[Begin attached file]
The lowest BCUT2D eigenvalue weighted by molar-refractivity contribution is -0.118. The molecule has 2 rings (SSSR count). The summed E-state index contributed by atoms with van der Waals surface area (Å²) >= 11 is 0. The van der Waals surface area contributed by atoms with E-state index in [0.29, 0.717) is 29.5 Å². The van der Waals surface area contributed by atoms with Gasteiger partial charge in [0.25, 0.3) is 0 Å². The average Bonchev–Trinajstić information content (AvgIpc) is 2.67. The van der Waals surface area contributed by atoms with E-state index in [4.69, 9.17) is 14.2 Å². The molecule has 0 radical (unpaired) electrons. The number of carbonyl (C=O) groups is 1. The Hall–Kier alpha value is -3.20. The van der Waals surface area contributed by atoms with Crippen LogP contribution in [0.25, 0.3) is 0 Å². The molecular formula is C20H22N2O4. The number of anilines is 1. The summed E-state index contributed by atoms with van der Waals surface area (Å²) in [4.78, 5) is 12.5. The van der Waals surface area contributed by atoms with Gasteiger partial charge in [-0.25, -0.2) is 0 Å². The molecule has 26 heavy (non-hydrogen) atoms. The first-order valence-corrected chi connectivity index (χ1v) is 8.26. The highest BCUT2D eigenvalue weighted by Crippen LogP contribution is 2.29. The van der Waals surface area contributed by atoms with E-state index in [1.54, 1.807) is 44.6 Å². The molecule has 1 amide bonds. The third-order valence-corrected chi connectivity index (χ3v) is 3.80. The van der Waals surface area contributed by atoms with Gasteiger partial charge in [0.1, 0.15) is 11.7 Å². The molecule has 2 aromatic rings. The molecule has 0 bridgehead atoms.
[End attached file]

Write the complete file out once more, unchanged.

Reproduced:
The lowest BCUT2D eigenvalue weighted by molar-refractivity contribution is -0.118. The molecule has 2 rings (SSSR count). The summed E-state index contributed by atoms with van der Waals surface area (Å²) >= 11 is 0. The van der Waals surface area contributed by atoms with E-state index in [0.29, 0.717) is 29.5 Å². The van der Waals surface area contributed by atoms with Gasteiger partial charge in [0.25, 0.3) is 0 Å². The average Bonchev–Trinajstić information content (AvgIpc) is 2.67. The van der Waals surface area contributed by atoms with E-state index in [4.69, 9.17) is 14.2 Å². The molecule has 0 radical (unpaired) electrons. The number of carbonyl (C=O) groups is 1. The Hall–Kier alpha value is -3.20. The van der Waals surface area contributed by atoms with Crippen LogP contribution in [0.25, 0.3) is 0 Å². The molecular formula is C20H22N2O4. The number of anilines is 1. The summed E-state index contributed by atoms with van der Waals surface area (Å²) in [4.78, 5) is 12.5. The van der Waals surface area contributed by atoms with Gasteiger partial charge in [-0.25, -0.2) is 0 Å². The molecule has 26 heavy (non-hydrogen) atoms. The first-order valence-corrected chi connectivity index (χ1v) is 8.26. The highest BCUT2D eigenvalue weighted by Crippen LogP contribution is 2.29. The van der Waals surface area contributed by atoms with E-state index in [1.54, 1.807) is 44.6 Å². The molecule has 1 amide bonds. The third-order valence-corrected chi connectivity index (χ3v) is 3.80. The van der Waals surface area contributed by atoms with Gasteiger partial charge in [0.1, 0.15) is 11.7 Å². The molecule has 2 aromatic rings. The molecule has 0 bridgehead atoms.